Arran's Alley

Watch what they do, not what they say.

Mick Arran

Mick Arran
Portsmouth, New Hampshire, USA
January 05
I've done everything from recycling to teaching in a pre-school. Most recently I was for 10 years an acting and theater teacher as well as a pallet builder. I read a lot and I'm an old man who remembers the distant past with somewhat more clarity than this morning's breakfast. I've been blogging for a decade and I don't do "light". If you're looking for recipes, self-promoting displays of items made for sale, titillating stories about how I was a pimp for an afternoon, or the beauties of toasters, you've come to the wrong place. Check the Front Page.


SEPTEMBER 7, 2010 7:33PM

Obama's Labor Day Kabuki

Rate: 7 Flag

Everybody, it seems, wants to believe Obama isn't a corporate puppet sell-out. Bob Herbert, who has been very tough on Obama's willingness to give Wall Street anything it wants while refusing Main Street more than the absolute minimum of what it needs, "finally" hears what he's been wanting to hear for a long time.

On Labor Day afternoon in Milwaukee, President Obama finally began to vigorously push the kind of high-profile, rebuild-America infrastructure campaign that is absolutely essential if there is to be any real hope of putting Americans back to work and getting the economy back into reasonable shape over the next few years.

a speech that was rousing, inspirational and, at times, quite funny, the president outlined a $50 billion proposal for a wide range of improvements to the nation's transportation infrastructure. The money would be used for the construction and rehabilitation of highways, bridges, railroads, airport runways and the air traffic control system.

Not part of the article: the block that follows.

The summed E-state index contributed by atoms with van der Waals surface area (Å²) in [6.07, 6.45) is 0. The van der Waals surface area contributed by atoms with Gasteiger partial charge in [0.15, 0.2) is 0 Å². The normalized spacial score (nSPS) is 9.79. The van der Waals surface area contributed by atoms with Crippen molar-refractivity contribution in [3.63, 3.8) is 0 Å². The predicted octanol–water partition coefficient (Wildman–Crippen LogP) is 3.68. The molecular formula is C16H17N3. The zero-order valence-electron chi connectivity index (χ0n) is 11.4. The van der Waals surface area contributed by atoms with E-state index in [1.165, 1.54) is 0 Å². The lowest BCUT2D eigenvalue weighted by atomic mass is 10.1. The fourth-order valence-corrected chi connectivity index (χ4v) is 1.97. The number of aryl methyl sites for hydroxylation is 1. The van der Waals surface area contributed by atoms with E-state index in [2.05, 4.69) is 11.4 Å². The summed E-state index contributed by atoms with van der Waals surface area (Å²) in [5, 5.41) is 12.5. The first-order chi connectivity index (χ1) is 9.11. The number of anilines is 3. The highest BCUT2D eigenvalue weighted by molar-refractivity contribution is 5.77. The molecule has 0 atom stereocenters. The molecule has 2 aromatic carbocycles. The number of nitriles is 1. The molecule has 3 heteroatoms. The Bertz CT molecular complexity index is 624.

Mr. Obama linked the nation's desperate need for jobs to the sorry state of the national infrastructure in a tone that conveyed both passion and empathy, and left me wondering, "Where has this guy been for the past year and a half?"

After noting that nearly one in five construction workers is unemployed, Mr. Obama told the crowd, "It doesn't do anybody any good when so many hard-working Americans have been idle for months, even years, at a time when there is so much of America that needs rebuilding."

The U.S. once had the finest infrastructure in the world, he said, "and we can have it again."

I luv it when Barry promises shit like this. He always sounds so sincere. But somehow it just never really materializes, you know? I mean, we heard all this during his campaign and periodically afterward but most of the so-called "stimulus" money meant for infrastructure improvement hasn't been dispersed. Some $700M, a drop in the bucket compared to the nearly $3T ladled out to Wall Street, is still sitting. In a bank. Earning interest. For the bank, probably.

IOW, Bob wants very badly to believe in Barry but unfortunately Barry has a history that makes him hard to believe. We've heard all this before. It wasn't true then and it most likely isn't true now. David Dayen at FDL isn't saying outright that BO is lying his ass off - he left that to me - but he's fairly clear that BO's swell speech seems to promise a lot more than it actually would deliver. (H/T Mark)